When Oscar voters spoke up last Tuesday, two intriguing craft category nominations stuck out, both coming from the same branch: Mark P. Stoeckinger’s third bid to date for the sound editing of “Unstoppable” and Greg P. Russell’s fourteenth — yes, fourteenth — for the sound mixing of “Salt.”
The Academy’s sound branch consists of 405 members, enough to be the fourth-largest voting block of the organization. Including Best Picture, they have three opportunities on a nominations ballot to make their voices heard, as opposed to the usual two for other disciplines.
It seemed a good idea to sit down with these two lone representatives of their films, given that they were ushered into the race by the same community (and hey, they share a middle initial). Both are also coming off of nominations last year.
After one of the most intricate jobs of his career on “Star Trek” in 2009, Stoeckinger was fortunate to work with both Ridley Scott (“Robin Hood”) and his brother Tony (“Unstoppable”) for the first time this year. “They’re similar in that sound is an important tool for their film-going experience, for sure,” he says. “And they’re amazingly creative guys.”
When he first met with Tony Scott about the white-knuckle train ride that is “Unstoppable,” he says “there was a whole backend of a sequence where the trains are braking and it’s squeaking and I said it could be challenging for audiences and he said, ‘Eh, don’t worry about that.’ That’s kind of the Tony Scott style.”
Indeed, Scott’s brand of cinema has come to be defined by its frenetic and energetic quality. But “dangerous” was also a word the director kept using in describing what he wanted out of the sound effects of the film. And they put a particular focus on the “voice” of the 777, a runaway locomotive barreling toward a potentially disastrous fate.
“Since the 777 is the antagonist and inanimate, it needed to be personified as much as possible,” Stoekinger says. “To that end the train needed to have a very specific character and Tony wanted ‘the audience to be able to close their eyes and know exactly what they were listening to.’”
There were two primary character sounds for the “character.” One was the sound based in reality, which turned out to be the whine of dynamic brakes as a train descends a long grade to slow it. Without knowing that the sound is really that of a train slowing on its own it sounds like the incoming whine of a dive bomber. Through lots of recording and manipulation by sound designer Alan Rankin, that became the sound of the 777 any time it was at speed.
In addition, “the 777 was characterized as ‘The Beast,’” Steockinger says, “and we needed a sound for that. Ultimately it needed to be an other-worldly type animal metal sound, which was created by David Lai, and that sound became the attack voice when the 777 was doing something specifically aggressive.”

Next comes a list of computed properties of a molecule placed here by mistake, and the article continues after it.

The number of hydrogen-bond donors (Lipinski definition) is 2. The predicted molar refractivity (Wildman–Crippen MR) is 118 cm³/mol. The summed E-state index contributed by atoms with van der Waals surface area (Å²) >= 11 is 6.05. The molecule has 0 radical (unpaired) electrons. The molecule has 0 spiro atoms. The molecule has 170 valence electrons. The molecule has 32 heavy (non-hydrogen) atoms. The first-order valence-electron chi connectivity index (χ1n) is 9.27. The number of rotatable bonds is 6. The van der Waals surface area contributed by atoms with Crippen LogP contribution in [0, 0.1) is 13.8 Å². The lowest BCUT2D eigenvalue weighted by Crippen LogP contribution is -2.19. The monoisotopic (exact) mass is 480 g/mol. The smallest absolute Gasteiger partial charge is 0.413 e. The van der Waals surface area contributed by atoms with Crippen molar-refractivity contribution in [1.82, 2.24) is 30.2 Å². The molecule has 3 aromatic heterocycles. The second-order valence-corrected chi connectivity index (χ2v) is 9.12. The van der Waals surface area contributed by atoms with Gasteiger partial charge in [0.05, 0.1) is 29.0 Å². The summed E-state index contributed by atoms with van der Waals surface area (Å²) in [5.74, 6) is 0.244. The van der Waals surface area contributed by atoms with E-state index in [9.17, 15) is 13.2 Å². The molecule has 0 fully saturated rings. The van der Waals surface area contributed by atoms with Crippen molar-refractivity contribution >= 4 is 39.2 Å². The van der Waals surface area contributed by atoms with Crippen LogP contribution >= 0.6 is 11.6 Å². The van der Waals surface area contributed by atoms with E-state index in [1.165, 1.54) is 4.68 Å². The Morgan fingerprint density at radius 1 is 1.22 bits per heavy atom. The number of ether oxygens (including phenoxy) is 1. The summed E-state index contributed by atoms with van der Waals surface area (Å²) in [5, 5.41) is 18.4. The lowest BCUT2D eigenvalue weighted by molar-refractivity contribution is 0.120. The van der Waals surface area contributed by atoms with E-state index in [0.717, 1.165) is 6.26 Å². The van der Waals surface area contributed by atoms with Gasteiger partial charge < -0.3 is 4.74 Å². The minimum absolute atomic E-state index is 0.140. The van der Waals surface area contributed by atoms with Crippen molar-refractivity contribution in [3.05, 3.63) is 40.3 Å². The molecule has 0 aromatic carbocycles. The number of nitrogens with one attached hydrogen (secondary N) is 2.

A sound effects editor working on a train movie is like a kid in a candy store. The crew went up to Fillmore, California where you can rent an engine and cars and stage them for the various things a film crew might need. They gathered a lot of interesting sounds for their purposes, but that universal “clickety clack” noise we associate with trains is a bit outdated, give that the expansion joints of most tracks are welded these days, rather than bolted. But nevertheless, that’s the sound Scott wanted, largely because of the immediate image it conjures.
“Trains are all about sound,” Stoeckinger says. “Tony wanted to create that feeling for the audience. There’s a lot of things that got recorded on the set that were a starting point, but I’ve been using the analogy that it’s almost like shooting a documentary. You know the subject matter and the story you’re telling, but you’ve got to gather a lot.”
The work apparently did its job and then some, as even critical reviews of the film mentioned the sound in a positive, contributing-to-the-experience light. And here Stoeckinger sits with his third nomination do date.
Of Greg P. Russell and company’s work mixing the sound elements of Phillip Noyce’s “Salt,” Stoeckinger says, “I was so impressed that the soundtrack had such an interesting and specific dynamic shape. In an action packed film, it can be way too easy for the track to become a wall of noise with all the sound effects, music and rapid fire dialogue. Greg did an excellent job of creating a dynamic mix where it goes from being subtle and articulate to bold and exciting. I’ll never think of a freeway chase without referring to ‘Salt!’”
That idea of balance and clarity is something Russell says was an absolute priority when it came to the flow of this Angelina Jolie actioner.